Although I'm extremely cautious about parking it, there is always the chance that someone could bump it from the front or rear. If the car is left in gear, a hit could cause a temendous shock through the drivetrain - through the differential, the gearbox and finally to the engine.
    Could it cause damage?
    I'm not sure but why take the risk?
    Anyhow, I use the hankbrake EVERY time I park the car. I have never been in a situation where it did not hold. And yes, I've parked it on some hills.
    If a situation occurs where you are unsure if it will hold and you're fairly sure that nobody will hit it, leave it in the gear of the direction it could roll - first if it could roll forward, reverse if it could roll backward. That way, the engine would turn in the proper direction if the car rolls.
    Make sense?

    Bob Z.
     
  11. John B

    John B Formula 3
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    Makes sense. Thanks for the explanation.
     
  12. migg48

    migg48 Karting

    Jul 7, 2006
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    I've never owned a 365 GTC, but I did have a couple 365 GTB Daytonas. I also had a 330 GTS. If I could have any of them back right now it would be the 330 GTS, hands down. I just loved that car.
     
  13. cheesey

    cheesey Formula 3

    Jun 23, 2011
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    the brake shoe surface on the hand brakes can harden / glaze for any number of reasons leaving the surface with limited grip... try the easy fix by scuffing them with coarse emory cloth... ( crud can build up and seal the surface ) if that doesn't satisfy, rebuild the shoes at a specialist with a softer compound that gives better grip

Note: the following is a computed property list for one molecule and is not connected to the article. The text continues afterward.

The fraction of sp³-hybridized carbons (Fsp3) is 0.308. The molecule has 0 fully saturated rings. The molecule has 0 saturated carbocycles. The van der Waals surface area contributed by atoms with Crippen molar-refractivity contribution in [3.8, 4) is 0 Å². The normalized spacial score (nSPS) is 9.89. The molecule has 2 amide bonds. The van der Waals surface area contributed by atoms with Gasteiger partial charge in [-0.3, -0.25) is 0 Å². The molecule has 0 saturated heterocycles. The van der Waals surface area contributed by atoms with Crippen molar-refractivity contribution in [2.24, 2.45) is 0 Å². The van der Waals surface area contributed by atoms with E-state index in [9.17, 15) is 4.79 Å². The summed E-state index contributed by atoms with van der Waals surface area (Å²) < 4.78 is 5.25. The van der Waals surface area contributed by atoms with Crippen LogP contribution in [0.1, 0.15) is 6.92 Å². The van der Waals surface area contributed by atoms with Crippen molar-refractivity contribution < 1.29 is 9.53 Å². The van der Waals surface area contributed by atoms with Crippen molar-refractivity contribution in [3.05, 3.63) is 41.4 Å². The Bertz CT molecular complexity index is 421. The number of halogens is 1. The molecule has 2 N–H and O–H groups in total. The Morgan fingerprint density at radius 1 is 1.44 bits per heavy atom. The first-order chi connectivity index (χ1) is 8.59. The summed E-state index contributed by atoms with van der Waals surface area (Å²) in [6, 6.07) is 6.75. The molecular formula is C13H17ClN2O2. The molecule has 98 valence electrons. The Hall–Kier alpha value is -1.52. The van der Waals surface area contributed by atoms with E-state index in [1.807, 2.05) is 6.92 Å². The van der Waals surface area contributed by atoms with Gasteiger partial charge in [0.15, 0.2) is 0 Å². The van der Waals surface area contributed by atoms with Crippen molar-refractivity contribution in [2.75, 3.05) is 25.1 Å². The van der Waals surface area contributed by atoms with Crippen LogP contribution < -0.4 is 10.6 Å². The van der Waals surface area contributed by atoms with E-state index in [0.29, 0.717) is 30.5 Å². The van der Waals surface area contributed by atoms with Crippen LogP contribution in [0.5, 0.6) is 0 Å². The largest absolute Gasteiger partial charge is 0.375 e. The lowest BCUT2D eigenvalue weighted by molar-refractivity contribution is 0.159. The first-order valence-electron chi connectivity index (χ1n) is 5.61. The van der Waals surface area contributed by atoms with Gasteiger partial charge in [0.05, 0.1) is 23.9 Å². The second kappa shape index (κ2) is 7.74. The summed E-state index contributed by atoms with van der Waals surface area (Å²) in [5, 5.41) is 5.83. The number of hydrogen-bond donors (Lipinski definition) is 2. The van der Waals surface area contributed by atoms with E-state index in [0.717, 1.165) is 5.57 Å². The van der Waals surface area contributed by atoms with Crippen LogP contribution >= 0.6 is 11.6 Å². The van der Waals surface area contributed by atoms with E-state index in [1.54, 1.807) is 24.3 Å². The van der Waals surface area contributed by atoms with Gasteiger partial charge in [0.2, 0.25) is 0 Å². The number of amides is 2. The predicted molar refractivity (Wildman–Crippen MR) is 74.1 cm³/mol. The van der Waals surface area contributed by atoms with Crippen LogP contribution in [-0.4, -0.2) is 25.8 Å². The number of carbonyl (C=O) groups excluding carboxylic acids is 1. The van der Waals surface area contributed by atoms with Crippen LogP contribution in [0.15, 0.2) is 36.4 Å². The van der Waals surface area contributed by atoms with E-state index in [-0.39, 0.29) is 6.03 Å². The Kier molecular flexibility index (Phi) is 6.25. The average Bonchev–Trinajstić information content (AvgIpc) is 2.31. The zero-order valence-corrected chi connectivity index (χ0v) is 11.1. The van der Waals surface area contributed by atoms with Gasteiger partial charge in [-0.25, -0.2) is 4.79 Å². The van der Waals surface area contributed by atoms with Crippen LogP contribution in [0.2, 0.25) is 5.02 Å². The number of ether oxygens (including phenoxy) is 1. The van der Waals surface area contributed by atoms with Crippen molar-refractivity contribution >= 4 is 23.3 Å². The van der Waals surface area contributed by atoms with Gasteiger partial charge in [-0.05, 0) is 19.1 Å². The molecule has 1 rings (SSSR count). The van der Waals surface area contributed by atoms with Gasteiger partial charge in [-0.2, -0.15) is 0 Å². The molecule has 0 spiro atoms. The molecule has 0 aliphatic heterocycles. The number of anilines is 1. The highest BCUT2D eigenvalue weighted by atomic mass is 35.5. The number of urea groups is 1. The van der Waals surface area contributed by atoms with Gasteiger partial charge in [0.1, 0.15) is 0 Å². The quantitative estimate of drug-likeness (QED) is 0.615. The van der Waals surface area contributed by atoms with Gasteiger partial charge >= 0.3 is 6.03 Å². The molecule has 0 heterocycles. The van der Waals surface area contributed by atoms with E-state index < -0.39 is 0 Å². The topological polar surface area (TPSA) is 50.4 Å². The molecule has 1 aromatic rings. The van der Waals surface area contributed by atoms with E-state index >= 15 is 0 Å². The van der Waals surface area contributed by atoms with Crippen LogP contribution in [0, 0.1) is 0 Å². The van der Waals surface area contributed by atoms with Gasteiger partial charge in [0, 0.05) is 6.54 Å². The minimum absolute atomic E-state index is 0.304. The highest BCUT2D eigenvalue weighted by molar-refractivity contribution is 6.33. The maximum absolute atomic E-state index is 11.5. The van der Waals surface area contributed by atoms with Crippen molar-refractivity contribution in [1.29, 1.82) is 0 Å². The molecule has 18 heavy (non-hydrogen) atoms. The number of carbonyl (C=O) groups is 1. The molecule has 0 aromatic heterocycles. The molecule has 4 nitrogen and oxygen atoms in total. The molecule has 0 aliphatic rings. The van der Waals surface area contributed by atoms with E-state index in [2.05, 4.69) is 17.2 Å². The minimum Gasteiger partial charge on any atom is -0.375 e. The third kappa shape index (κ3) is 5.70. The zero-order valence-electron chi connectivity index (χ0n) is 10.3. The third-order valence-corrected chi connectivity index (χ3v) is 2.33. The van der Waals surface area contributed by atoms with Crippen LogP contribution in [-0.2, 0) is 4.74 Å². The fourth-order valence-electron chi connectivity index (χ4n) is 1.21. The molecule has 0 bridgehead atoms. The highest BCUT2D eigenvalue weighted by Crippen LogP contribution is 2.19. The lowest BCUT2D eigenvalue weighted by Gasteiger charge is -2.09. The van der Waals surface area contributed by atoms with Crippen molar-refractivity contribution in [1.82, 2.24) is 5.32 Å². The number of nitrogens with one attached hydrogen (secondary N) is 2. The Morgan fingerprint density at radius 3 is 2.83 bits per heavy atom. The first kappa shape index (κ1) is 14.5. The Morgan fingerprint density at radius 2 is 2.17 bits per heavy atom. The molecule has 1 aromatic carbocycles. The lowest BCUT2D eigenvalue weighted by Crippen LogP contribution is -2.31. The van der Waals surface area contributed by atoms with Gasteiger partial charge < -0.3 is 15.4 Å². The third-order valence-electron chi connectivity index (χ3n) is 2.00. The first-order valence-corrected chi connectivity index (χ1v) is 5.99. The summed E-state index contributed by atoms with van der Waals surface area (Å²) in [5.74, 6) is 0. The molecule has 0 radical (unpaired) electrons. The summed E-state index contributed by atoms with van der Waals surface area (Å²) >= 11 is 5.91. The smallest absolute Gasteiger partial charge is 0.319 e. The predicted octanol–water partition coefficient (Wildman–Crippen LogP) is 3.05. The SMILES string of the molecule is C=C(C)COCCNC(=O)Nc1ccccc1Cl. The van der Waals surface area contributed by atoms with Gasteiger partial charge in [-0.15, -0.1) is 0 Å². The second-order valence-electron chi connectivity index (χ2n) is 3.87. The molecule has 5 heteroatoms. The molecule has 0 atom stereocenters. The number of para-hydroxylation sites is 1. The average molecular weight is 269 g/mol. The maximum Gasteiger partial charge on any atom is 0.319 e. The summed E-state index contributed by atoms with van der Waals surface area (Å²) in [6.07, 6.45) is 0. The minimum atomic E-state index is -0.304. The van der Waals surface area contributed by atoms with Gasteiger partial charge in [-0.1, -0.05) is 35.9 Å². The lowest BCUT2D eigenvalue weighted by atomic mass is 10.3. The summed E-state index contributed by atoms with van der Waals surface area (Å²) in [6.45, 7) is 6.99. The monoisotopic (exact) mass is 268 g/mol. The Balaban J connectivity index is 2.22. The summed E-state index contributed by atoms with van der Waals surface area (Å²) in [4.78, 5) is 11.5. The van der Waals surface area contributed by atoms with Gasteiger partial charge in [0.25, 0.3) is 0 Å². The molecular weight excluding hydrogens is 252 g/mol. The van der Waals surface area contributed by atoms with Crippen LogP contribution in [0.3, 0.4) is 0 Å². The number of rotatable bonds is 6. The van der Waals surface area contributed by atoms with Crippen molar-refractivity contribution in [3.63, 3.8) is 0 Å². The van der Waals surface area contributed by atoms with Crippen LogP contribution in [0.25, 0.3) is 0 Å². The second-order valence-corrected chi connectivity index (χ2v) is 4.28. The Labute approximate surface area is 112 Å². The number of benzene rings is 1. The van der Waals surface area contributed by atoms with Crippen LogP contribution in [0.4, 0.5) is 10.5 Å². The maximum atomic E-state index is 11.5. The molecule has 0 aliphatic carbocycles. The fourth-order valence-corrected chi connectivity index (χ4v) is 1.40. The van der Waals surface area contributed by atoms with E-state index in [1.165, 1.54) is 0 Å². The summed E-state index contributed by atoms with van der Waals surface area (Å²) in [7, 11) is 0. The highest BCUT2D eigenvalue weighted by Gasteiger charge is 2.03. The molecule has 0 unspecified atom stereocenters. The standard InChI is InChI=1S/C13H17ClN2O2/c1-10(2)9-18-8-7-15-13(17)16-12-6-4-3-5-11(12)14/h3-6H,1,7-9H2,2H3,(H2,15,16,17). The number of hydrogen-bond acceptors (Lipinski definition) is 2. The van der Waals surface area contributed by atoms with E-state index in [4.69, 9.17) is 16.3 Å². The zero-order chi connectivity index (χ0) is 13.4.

14. Oengus

    Oengus F1 Veteran
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    YUP THATS THE ONE, and yes it was a pleasure meeting you in Boston.
     
  15. 335s

    335s Formula Junior

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    In my own experience:
    There are a couple of other significant differences: the uprights in the front are different(BIGGER wheel bearings-a 330 upright will NOT fit a 4.4 car), the brake system is completely different, as in better...

    The clutch-as previously mentioned-is factually different as the transaxle is a "Daytona" type including matricola 603 final drive(this is kinda significant), this is tied to the LOBRO CV joints("930 type")....any posters ever clutch a 4.4 version????
    The water pump assembly is different-don't be fooled by being told they are the same-they are NOT-parts require some machining to make the impellor and pump shaft replacement work properly(seal)

    With alloy wheels, these cars are SIGNIFICANTLY faster at old Laguna Seca-by many, MANY, seconds per lap, than a "Daytona" even with a "big" motor and with a 9 x 35 short ratio...

    The 330 is generally accepted as a prettier car-no argument from this corner-HOWEVER, the 4.4 cars are just bigger and more modernly built. thus much faster cars, and significantly more "nimble" than are Daytonas(and I've owned a dozed of these in both bodies)
     
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  16. sixcarbs

    sixcarbs F1 Veteran
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    I am guessing the answer is yes but just want to confirm. Did the 365 GTS get all of the same upgrades mentioned here?
     
  17. 335s

    335s Formula Junior

    Jan 17, 2007
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    T. Monma
    AFIK-yes...
    I've seen only 2 of the 19 cars(one is gone), a number of years ago(decades in truth...), however, the majority of items mentioned were visible, and , the RARE factory parts and maintenance/shop manuals/books illustrated that both open and closed cars were/are built the same- excepting for the obvious coachwork variations...
     
  18. 335s

    335s Formula Junior

    Jan 17, 2007
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    T. Monma
    IF you are a real "friver", take the 4.4...
    If "looks" are more important than the shoe, take the 4.0, admittedly, they are a slightly prettier car, but grunt wise, as I said: no contest...